Beyond money management and a consistent level of funding, the State Department will also need to take a hard look at how it currently conducts diplomacy and how it can reduce the demands placed on the Diplomatic Security Service. This will require asking many difficult questions: Is it necessary to maintain large embassies to conduct diplomacy in the information age? Does the United States need to maintain thousands of employees in high-threat places like Iraq, Afghanistan and Pakistan at the expense of smaller missions, or can the critical work be done by hundreds or even dozens? Is a permanent U.S. presence even required in a place like Benghazi, or can the missions in such locations be accomplished by a combination of visiting diplomats, covert operatives and local employees?
At the very least, the State Department will need to review its policy of designating a facility as a "special mission" -- Benghazi was designated as such -- to exempt it from meeting established physical security standards. If the questions above are answered affirmatively, and if it is deemed necessary to keep a permanent presence in a place like Benghazi, then security standards need to be followed, especially when a facility is in place for several months. Temporary facilities with substandard security cannot be allowed to persist for months and years.
As they consider these issues, officials need to bear in mind that the real key to the security of diplomatic facilities is the protection provided by the host country's security forces as dictated by the Vienna Convention. If the host country will not or cannot protect foreign diplomats, then the physical security measures mandated by security standards can do little more than provide slight delay -- which is what they are designed to do. No physical security measures can stand up to a prolonged assault. If a militant group armed with heavy weaponry is permitted to attack a diplomatic facility for hours with no host government response -- as was the case in Benghazi -- the attack will cause considerable damage and likely cause fatalities despite the security measures in place.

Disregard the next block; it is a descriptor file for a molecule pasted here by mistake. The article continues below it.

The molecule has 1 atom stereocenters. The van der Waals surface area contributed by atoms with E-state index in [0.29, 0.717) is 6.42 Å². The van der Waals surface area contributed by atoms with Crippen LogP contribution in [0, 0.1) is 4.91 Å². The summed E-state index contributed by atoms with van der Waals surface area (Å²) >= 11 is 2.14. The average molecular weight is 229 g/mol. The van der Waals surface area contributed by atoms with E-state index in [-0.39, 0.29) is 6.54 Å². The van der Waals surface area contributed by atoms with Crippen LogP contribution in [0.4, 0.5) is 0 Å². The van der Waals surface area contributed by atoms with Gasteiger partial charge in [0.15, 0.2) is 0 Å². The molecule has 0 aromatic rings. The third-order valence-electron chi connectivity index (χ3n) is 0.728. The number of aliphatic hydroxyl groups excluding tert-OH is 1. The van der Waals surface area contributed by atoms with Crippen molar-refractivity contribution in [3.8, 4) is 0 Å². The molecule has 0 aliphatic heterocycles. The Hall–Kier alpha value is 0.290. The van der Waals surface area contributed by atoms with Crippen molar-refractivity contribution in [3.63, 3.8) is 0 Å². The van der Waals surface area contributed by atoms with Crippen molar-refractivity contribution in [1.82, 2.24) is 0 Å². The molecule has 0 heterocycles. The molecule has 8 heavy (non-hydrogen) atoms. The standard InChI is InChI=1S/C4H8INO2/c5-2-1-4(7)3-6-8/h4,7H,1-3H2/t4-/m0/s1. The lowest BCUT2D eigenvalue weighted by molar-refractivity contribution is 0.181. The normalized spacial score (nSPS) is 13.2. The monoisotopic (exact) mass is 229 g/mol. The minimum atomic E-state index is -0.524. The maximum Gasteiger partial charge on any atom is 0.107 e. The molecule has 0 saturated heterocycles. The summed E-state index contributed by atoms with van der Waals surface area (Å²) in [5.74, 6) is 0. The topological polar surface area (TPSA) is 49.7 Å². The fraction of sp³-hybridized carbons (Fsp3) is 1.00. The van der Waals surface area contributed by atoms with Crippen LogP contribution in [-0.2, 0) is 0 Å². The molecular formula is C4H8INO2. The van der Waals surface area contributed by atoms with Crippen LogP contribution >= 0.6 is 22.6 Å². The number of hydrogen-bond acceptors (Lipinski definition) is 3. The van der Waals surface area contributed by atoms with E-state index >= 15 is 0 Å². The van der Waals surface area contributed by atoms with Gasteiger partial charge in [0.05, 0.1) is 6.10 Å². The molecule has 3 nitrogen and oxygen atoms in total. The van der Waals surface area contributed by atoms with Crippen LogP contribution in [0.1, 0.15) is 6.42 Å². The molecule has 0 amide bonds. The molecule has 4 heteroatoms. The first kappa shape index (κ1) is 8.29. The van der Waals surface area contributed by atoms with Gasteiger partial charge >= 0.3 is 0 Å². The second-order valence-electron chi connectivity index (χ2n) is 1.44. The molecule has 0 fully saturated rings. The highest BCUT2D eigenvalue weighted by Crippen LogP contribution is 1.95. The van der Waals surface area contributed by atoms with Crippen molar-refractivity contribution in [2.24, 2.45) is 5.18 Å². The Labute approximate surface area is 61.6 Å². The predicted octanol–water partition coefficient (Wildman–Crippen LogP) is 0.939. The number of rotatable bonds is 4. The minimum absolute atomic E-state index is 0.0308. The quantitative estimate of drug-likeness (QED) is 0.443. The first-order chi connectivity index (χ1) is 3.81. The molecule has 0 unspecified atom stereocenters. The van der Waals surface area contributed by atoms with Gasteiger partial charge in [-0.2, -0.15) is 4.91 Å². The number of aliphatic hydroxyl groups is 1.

The same is true of a large mob, which given enough time can damage and breach U.S. embassies that meet current department security standards. The U.S. Embassy in Tripoli, a state-of-the-art facility completed in 2009, was heavily damaged by a mob of pro-Gadhafi supporters in May 2011 and rendered unserviceable.
In another example, a large crowd caused extensive damage to the U.S. Embassy in Tunis and the adjacent American School just three days after the Benghazi attack. In that incident, Tunisian authorities responded and did not provide the attacking mob the opportunity to conduct a prolonged assault on the embassy. Though the mob caused millions of dollars worth of damage to the compound, it was unable to breach the main embassy office building. Without host country security support, there is little that can be done to assure the safety of U.S. diplomats, no matter what happens to security budgets.